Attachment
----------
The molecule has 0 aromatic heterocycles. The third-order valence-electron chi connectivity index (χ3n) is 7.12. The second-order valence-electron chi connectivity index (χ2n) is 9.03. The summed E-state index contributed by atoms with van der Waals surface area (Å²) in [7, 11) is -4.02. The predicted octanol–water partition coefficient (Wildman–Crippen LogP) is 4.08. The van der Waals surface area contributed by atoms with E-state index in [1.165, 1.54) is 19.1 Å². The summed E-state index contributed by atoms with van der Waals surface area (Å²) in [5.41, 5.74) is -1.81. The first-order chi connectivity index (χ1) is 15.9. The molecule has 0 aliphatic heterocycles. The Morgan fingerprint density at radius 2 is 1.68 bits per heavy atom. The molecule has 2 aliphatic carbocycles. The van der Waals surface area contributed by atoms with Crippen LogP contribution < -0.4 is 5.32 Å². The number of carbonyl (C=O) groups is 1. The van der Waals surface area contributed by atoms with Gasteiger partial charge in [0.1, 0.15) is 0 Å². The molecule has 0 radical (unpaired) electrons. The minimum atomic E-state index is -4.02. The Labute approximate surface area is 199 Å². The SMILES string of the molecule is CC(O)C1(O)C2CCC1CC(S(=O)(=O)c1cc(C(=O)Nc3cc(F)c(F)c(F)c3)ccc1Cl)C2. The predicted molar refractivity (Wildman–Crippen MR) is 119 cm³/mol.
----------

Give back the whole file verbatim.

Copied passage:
The molecule has 0 aromatic heterocycles. The third-order valence-electron chi connectivity index (χ3n) is 7.12. The second-order valence-electron chi connectivity index (χ2n) is 9.03. The summed E-state index contributed by atoms with van der Waals surface area (Å²) in [7, 11) is -4.02. The predicted octanol–water partition coefficient (Wildman–Crippen LogP) is 4.08. The van der Waals surface area contributed by atoms with E-state index in [1.165, 1.54) is 19.1 Å². The summed E-state index contributed by atoms with van der Waals surface area (Å²) in [5.41, 5.74) is -1.81. The first-order chi connectivity index (χ1) is 15.9. The molecule has 0 aliphatic heterocycles. The Morgan fingerprint density at radius 2 is 1.68 bits per heavy atom. The molecule has 2 aliphatic carbocycles. The van der Waals surface area contributed by atoms with Crippen LogP contribution < -0.4 is 5.32 Å². The number of carbonyl (C=O) groups is 1. The van der Waals surface area contributed by atoms with Gasteiger partial charge in [0.1, 0.15) is 0 Å². The molecule has 0 radical (unpaired) electrons. The minimum atomic E-state index is -4.02. The Labute approximate surface area is 199 Å². The SMILES string of the molecule is CC(O)C1(O)C2CCC1CC(S(=O)(=O)c1cc(C(=O)Nc3cc(F)c(F)c(F)c3)ccc1Cl)C2. The predicted molar refractivity (Wildman–Crippen MR) is 119 cm³/mol.